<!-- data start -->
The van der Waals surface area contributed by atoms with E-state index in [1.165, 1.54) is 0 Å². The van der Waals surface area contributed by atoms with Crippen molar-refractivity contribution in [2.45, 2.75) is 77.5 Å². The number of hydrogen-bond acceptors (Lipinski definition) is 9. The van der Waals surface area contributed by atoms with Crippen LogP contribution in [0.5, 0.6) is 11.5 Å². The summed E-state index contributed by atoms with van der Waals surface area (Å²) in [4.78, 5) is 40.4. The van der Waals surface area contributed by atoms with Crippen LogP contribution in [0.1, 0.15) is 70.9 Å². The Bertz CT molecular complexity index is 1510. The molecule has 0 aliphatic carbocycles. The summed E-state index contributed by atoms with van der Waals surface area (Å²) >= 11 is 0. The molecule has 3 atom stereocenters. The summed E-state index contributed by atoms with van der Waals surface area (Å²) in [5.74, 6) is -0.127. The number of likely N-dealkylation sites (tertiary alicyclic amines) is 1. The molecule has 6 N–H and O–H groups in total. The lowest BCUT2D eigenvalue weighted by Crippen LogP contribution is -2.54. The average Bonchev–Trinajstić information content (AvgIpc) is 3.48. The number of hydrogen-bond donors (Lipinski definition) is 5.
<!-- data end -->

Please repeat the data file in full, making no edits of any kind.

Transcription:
The van der Waals surface area contributed by atoms with E-state index in [1.165, 1.54) is 0 Å². The van der Waals surface area contributed by atoms with Crippen molar-refractivity contribution in [2.45, 2.75) is 77.5 Å². The number of hydrogen-bond acceptors (Lipinski definition) is 9. The van der Waals surface area contributed by atoms with Crippen LogP contribution in [0.5, 0.6) is 11.5 Å². The summed E-state index contributed by atoms with van der Waals surface area (Å²) in [4.78, 5) is 40.4. The van der Waals surface area contributed by atoms with Crippen LogP contribution in [0.1, 0.15) is 70.9 Å². The Bertz CT molecular complexity index is 1510. The molecule has 0 aliphatic carbocycles. The summed E-state index contributed by atoms with van der Waals surface area (Å²) >= 11 is 0. The molecule has 3 atom stereocenters. The summed E-state index contributed by atoms with van der Waals surface area (Å²) in [5.74, 6) is -0.127. The number of likely N-dealkylation sites (tertiary alicyclic amines) is 1. The molecule has 6 N–H and O–H groups in total. The lowest BCUT2D eigenvalue weighted by Crippen LogP contribution is -2.54. The average Bonchev–Trinajstić information content (AvgIpc) is 3.48. The number of hydrogen-bond donors (Lipinski definition) is 5.